Provincial information forces third public hearing on Ashlu IPP 

Some SLRD board members cry ‘sabotage’

New information from the provincial government has forced the regional district to call a third public hearing for the proposed independent power project on the Ashlu Creek.

The regional district’s decision was made after the province responded to a recent Land and Resource Management Plan recommendation to ban IPP’s on select waterways in the corridor.

In a letter to the Squamish-Lillooet Regional District, George Abbott, minister of sustainable resource management, said the province would not consider the list of prohibited streams, which includes the Ashlu Creek near Squamish, from IPP development.

"We certainly are not going to interfere with that (the SLRD’s decision) but on the other hand we have committed to share information with them so that they can make the best, most informed decisions they can on these projects," Abbott said on Monday.

The fact that the letter was faxed to regional district office in Pemberton less than 24 hours before the board was to consider a staff recommendation to reject the Ashlu IPP last Friday, caused some board members to suggest the province was sabotaging the process.

"It wasn’t by accident," said Susan Gimse, the former chair of the SLRD board, adding she received a personal phone call from the minister to tell her about the faxed letter.

But Abbott dismisses those allegations.

"We neither intend(ed) to sabotage nor compel a third public hearing," he said. "Those are decisions that certainly are local government decisions, not our decisions.

"I think it would be ironic, to say the least, that one would interpret that sharing of information as anything other than constructive."

Just as the SLRD received the provincial letter, another fax came in from project developers Ledcor revealing detailed information about their draft water licence with Land and Water B.C.

SLRD Administrator Paul Edgington said based on legal advice, he felt the new information should come to the board’s attention and ultimately be made available to the public. That decision forced the board to call a third public hearing.

"This is information that the public would want an opportunity to respond to," said Edgington.

SLRD Director Russ Oakley said it boggles his mind to think that the letters from the province and Ledcor were a mere coincidence.

"I’m more than just a little offended," he said, adding that the third public hearing will incur more staff time and resources as well as more time and energy from the board members.

"They’re (the province) not paying for it, we are," he said.

The Ashlu Creek IPP is a run of river project, which would generate hydroelectric power. It fits the qualifications of B.C. Hydro’s green power projects.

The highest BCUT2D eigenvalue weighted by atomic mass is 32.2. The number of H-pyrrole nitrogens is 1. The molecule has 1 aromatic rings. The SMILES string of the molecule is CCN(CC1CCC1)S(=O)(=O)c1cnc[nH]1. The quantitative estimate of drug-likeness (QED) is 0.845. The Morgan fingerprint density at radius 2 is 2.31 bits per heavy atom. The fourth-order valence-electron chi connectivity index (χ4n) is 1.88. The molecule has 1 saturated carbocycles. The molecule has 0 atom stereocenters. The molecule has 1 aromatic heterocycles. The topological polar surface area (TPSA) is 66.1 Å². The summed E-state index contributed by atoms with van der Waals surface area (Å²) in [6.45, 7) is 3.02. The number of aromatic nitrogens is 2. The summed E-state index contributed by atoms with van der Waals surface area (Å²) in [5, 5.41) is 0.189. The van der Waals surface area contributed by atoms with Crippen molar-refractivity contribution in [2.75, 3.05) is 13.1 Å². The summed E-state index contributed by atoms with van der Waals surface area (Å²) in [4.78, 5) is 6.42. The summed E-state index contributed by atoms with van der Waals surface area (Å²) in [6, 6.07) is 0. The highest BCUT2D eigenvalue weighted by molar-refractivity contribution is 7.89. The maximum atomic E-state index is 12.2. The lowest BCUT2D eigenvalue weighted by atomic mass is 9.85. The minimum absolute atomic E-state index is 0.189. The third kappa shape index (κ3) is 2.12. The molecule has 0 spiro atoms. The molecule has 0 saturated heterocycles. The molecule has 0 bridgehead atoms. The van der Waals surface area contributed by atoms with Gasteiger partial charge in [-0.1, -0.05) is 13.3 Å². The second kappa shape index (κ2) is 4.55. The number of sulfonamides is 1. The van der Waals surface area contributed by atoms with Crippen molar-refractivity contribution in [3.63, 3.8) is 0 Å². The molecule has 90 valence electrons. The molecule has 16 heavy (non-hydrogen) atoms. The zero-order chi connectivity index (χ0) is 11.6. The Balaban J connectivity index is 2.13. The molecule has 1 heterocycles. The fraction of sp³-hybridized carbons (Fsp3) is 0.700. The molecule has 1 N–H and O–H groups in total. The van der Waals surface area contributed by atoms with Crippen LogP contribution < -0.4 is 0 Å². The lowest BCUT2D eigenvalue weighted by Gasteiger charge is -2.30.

For more than two years Ledcor has been working on the project but has yet to satisfy critics, such as local kayakers and residents of the Upper Squamish Valley, who have been extremely vocal in their opposition.

The first public hearing on the project happened in May. A second hearing was called after the board asked for further information on outstanding issues. That hearing was held last month.

At Friday’s meeting the board was ready to vote on a staff recommendation which denied Ledcor the rezoning and essentially killed the project. Among the reasons for the recommendation were:

• the extent of community concern and objection to the project;

• the lack of an overall strategy for IPP developments in the district;

• the lack of conformance to the SLRD’s IPP policy regarding community support of these projects;

• the high value of the Ashlu as a tourism and recreation resource; and

• the potential or uncertain impacts on grizzly bear habitat and use.

Furthermore, staff recommended that no more IPPs be considered on select waterways until a regional strategy is developed. Those waterways include the Birkenhead River, Poole Creek, Elaho River, Sims Creek, Upper Squamish River (above Elaho Confluence), Sigurd Creek, Ryan River, Callaghan Creek, Sloquet Creek and Upper Soo River (above the current intake, including tributaries).

These are the same waterways that the Land and Resource Management Plan table named for no IPP development in their recommendations to the province, the same recommendation that the province recently dismissed.

Abbott explained why the province would not consider this list.

"There was no consensus from the table with respect to whether specific watercourses ought to be designated as no IPP zones for IPPs, so that was one issue," he said.

"Secondly, it’s my view and the view of Cabinet, that as a higher level plan that is a broad brush zoning exercise, which an LRMP is, it would be inappropriate to try to identify ‘no go’ zones for IPPs. That really is an operational plan decision as opposed to a higher level zoning decision for the area."

Stuart Smith, who was involved in developing the LRMP recommendations as the non-motorized recreation representative, was at Friday’s SLRD meeting to hear the outcome of the Ashlu Creek rezoning bylaw. Smith is also an outspoken opponent of the power project on the Ashlu in his role with the Whitewater Kayaking Association of B.C.

He kept his comments brief when asked about the province’s letter informing the SLRD it was disregarding that one LRMP recommendation.

"Disgusted would be one word I guess," he said, adding that he didn’t believe people bought into the LRMP process thinking there would be selective decision-making from the provincial government.

And so the Ashlu Creek IPP rezoning will go to a third public hearing, on Monday, Jan. 10 at 7 p.m. at the Sea to Sky Hotel in Squamish.

In order to prevent a situation like this arising again Squamish Mayor Ian Sutherland proposed that the board vote on the Ashlu the following day at 9 a.m.

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